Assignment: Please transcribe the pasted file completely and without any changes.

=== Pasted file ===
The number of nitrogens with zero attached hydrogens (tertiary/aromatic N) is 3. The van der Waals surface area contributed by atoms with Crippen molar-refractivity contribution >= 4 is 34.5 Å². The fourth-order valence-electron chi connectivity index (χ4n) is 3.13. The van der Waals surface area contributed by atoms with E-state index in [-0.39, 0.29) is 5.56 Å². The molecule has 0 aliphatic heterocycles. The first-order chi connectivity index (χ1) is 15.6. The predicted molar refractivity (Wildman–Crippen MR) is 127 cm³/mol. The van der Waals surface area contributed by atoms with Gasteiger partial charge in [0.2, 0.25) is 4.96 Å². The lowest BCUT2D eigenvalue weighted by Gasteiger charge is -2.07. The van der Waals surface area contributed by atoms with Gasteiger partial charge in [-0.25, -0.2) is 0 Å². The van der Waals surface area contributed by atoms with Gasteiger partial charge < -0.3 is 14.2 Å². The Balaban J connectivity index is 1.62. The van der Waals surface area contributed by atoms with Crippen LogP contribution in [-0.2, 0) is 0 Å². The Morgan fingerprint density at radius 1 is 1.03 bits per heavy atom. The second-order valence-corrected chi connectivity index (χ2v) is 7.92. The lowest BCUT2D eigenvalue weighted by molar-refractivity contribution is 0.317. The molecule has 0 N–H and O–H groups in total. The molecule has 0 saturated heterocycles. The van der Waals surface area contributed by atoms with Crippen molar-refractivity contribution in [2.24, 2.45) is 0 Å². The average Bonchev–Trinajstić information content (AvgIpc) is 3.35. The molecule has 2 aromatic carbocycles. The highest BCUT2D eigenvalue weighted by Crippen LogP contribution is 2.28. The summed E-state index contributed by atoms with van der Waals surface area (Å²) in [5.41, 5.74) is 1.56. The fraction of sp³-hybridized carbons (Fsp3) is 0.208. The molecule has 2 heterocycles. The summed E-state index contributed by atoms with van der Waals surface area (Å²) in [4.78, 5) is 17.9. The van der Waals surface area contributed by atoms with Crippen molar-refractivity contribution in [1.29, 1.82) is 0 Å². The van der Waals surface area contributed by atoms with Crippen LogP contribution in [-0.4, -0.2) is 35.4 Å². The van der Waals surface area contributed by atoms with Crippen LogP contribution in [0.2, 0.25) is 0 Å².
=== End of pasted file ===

The number of nitrogens with zero attached hydrogens (tertiary/aromatic N) is 3. The van der Waals surface area contributed by atoms with Crippen molar-refractivity contribution >= 4 is 34.5 Å². The fourth-order valence-electron chi connectivity index (χ4n) is 3.13. The van der Waals surface area contributed by atoms with E-state index in [-0.39, 0.29) is 5.56 Å². The molecule has 0 aliphatic heterocycles. The first-order chi connectivity index (χ1) is 15.6. The predicted molar refractivity (Wildman–Crippen MR) is 127 cm³/mol. The van der Waals surface area contributed by atoms with Gasteiger partial charge in [0.2, 0.25) is 4.96 Å². The lowest BCUT2D eigenvalue weighted by Gasteiger charge is -2.07. The van der Waals surface area contributed by atoms with Gasteiger partial charge in [-0.25, -0.2) is 0 Å². The van der Waals surface area contributed by atoms with Gasteiger partial charge < -0.3 is 14.2 Å². The Balaban J connectivity index is 1.62. The van der Waals surface area contributed by atoms with Crippen LogP contribution in [-0.2, 0) is 0 Å². The Morgan fingerprint density at radius 1 is 1.03 bits per heavy atom. The second-order valence-corrected chi connectivity index (χ2v) is 7.92. The lowest BCUT2D eigenvalue weighted by molar-refractivity contribution is 0.317. The molecule has 0 N–H and O–H groups in total. The molecule has 0 saturated heterocycles. The van der Waals surface area contributed by atoms with Crippen molar-refractivity contribution in [2.24, 2.45) is 0 Å². The average Bonchev–Trinajstić information content (AvgIpc) is 3.35. The molecule has 2 aromatic carbocycles. The highest BCUT2D eigenvalue weighted by Crippen LogP contribution is 2.28. The summed E-state index contributed by atoms with van der Waals surface area (Å²) in [5.41, 5.74) is 1.56. The fraction of sp³-hybridized carbons (Fsp3) is 0.208. The molecule has 2 heterocycles. The summed E-state index contributed by atoms with van der Waals surface area (Å²) in [4.78, 5) is 17.9. The van der Waals surface area contributed by atoms with Crippen molar-refractivity contribution in [1.29, 1.82) is 0 Å². The van der Waals surface area contributed by atoms with Crippen LogP contribution in [-0.4, -0.2) is 35.4 Å². The van der Waals surface area contributed by atoms with Crippen LogP contribution in [0.2, 0.25) is 0 Å².